BBC NEWS Americas Africa Europe Middle East South Asia Asia Pacific Russian Polish Albanian Greek Czech Ukrainian Serbian Turkish Romanian
BBCi NEWS   SPORT   WEATHER   WORLD SERVICE   A-Z INDEX     

BBC News World Edition
    You are in: Europe  
News Front Page
Africa
Americas
Asia-Pacific
Europe
Middle East
South Asia
UK
Business
Entertainment
Science/Nature
Technology
Health
-------------
Talking Point
-------------
Country Profiles
In Depth
-------------
Programmes
-------------
BBC Sport
BBC Weather
SERVICES
-------------
LANGUAGES
EDITIONS
 Friday, 27 December, 2002, 13:53 GMT
Turkey awaits UN lead on Iraq
Recep Tayyip Erdogan
Erdogan says Turkey will not he hurried into a decision
The leader of the governing party in Turkey, Recep Tayyip Erdogan, has said his country will not finalise its position on any attack on Iraq until a clear decision has been taken by the United Nations' Security Council.

Mr Erdogan said that Turkey would not be hurried into a decision on the crisis.

Both we and the government say that Turkey will not finalise its position until the UN Security Council's decision

Recep Tayyip Erdogan
Turkey, the only Muslim member of Nato, is facing intense pressure from its key ally, the United States, to provide support for a possible operation to topple Saddam Hussein's regime, which Washington accuses of possessing weapons of mass destruction.

Turkey opposes any war and would offer only reluctant support to a conflict it fears could threaten its security and wreck a fragile economic recovery.

"The report by the UN inspectors about weapons of mass destruction has not been submitted yet," Mr Erdogan said, referring to a planned Security Council meeting at the end on January when chief inspector Hans Blix is due to report on the searches.

"Until [then], I believe what is said now is no more than gossip and mere prediction."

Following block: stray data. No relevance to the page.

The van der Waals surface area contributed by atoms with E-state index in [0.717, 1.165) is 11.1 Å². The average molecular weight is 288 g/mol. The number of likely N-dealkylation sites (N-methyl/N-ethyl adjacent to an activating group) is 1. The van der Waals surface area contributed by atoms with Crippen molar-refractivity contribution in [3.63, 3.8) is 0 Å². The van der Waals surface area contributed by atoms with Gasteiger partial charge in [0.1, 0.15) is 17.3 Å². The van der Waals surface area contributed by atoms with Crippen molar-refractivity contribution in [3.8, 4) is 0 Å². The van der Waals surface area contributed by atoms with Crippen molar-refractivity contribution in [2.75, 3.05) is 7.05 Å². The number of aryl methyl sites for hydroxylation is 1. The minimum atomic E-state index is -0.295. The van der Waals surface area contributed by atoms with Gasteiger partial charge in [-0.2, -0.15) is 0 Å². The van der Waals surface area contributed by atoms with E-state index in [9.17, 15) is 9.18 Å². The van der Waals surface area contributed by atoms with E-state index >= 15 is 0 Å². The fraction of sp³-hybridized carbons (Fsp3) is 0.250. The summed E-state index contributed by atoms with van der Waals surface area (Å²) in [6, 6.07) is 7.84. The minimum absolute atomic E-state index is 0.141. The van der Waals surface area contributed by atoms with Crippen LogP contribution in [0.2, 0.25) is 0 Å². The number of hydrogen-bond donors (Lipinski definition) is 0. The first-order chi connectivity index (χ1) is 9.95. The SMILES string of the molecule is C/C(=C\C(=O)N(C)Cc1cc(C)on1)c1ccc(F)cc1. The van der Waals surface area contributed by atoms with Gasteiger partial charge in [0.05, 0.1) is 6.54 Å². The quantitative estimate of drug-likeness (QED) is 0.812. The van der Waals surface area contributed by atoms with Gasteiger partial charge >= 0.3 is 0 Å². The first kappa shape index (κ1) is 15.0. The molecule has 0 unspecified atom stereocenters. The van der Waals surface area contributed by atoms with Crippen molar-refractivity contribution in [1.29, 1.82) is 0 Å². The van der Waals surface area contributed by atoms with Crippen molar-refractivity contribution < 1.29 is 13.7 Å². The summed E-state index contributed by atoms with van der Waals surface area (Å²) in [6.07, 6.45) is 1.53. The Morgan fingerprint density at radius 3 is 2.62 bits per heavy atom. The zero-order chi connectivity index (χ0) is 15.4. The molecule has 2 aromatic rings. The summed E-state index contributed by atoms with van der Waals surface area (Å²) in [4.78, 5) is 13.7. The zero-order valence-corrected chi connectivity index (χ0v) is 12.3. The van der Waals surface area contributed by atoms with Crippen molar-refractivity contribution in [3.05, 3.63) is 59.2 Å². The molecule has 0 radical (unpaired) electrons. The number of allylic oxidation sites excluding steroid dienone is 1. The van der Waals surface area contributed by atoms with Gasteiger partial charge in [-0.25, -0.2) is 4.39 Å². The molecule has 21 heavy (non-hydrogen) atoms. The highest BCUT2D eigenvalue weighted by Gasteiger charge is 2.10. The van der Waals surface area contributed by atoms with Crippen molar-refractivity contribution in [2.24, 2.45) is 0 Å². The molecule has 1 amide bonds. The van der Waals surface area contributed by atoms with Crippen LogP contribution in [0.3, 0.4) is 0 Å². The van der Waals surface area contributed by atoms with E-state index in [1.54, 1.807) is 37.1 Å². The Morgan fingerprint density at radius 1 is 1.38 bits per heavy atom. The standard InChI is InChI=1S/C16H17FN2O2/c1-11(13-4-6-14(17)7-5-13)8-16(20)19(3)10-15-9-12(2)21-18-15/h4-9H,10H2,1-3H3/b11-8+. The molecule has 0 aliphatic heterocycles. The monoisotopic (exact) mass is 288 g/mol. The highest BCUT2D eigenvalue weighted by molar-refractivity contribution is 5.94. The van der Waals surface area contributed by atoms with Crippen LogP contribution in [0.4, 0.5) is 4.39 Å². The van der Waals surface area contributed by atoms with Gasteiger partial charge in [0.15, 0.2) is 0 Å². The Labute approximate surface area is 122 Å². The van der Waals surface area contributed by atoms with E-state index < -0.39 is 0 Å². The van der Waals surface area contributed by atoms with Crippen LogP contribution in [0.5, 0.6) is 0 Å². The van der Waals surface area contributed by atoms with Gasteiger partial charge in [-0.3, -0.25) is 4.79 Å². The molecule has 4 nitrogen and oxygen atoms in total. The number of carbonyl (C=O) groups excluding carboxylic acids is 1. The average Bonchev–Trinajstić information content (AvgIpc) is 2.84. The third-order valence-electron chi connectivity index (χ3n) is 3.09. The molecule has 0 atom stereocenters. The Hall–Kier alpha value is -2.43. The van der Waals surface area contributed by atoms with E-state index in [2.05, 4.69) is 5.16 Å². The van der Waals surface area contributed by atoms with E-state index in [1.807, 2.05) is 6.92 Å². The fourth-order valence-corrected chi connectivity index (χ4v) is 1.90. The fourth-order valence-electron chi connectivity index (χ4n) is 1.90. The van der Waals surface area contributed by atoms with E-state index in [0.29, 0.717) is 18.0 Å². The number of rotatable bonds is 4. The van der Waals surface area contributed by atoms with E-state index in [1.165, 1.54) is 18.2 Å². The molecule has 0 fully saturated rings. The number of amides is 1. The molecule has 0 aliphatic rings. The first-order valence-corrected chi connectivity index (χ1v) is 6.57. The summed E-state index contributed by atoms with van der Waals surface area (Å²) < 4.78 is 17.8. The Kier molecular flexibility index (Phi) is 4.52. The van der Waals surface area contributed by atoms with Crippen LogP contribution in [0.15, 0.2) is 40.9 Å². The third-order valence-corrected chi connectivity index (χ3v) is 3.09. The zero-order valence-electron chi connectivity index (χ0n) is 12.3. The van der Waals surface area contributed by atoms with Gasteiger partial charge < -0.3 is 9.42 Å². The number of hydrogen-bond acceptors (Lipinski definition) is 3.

The Turkish cabinet discussed the issue earlier this week, but there was no indication that any decision had been taken.

The Turkish National Security Council, which groups generals and elected politicians and is chaired by President Ahmet Necdet Sezer, is meeting on Friday to discuss whether to co-operate with the US.

Economic impact

Mr Erdogan spoke as American officials were in Ankara to discuss the economic impact of any military intervention in Iraq.

Two senior officials - Mark Grossman from the State Department and John Taylor from the Treasury - are having meetings with Turkish economy ministers.

Turkey wants a guarantee of compensation in the event of an American-led attack on Baghdad, reports say.

Turkey says it has lost billions of dollars since the 1991 Gulf War, as Iraq was a major trade partner before that conflict.

Privately, US officials believe that some of the Turkish claims are overblown, but if the US thought that diplomatic pressure alone would bring Turkey into line, it was mistaken, says the BBC's Ankara correspondent, Jonny Dymond.

Unconfirmed media reports say Washington has asked for use of Turkish air bases along its southern border with Iraq and ports.

Turkish officials have confirmed that a serious commitment, including the stationing of tens of thousands of US troops in the country, has been requested.


Key stories

Analysis

CLICKABLE GUIDE

BBC WORLD SERVICE

AUDIO VIDEO

TALKING POINT
See also:

04 Dec 02 | Middle East
03 Dec 02 | In Depth
Internet links:


The BBC is not responsible for the content of external internet sites

Links to more Europe stories are at the foot of the page.


E-mail this story to a friend

Links to more Europe stories

© BBC ^^ Back to top

News Front Page | Africa | Americas | Asia-Pacific | Europe | Middle East |
South Asia | UK | Business | Entertainment | Science/Nature |
Technology | Health | Talking Point | Country Profiles | In Depth |
Programmes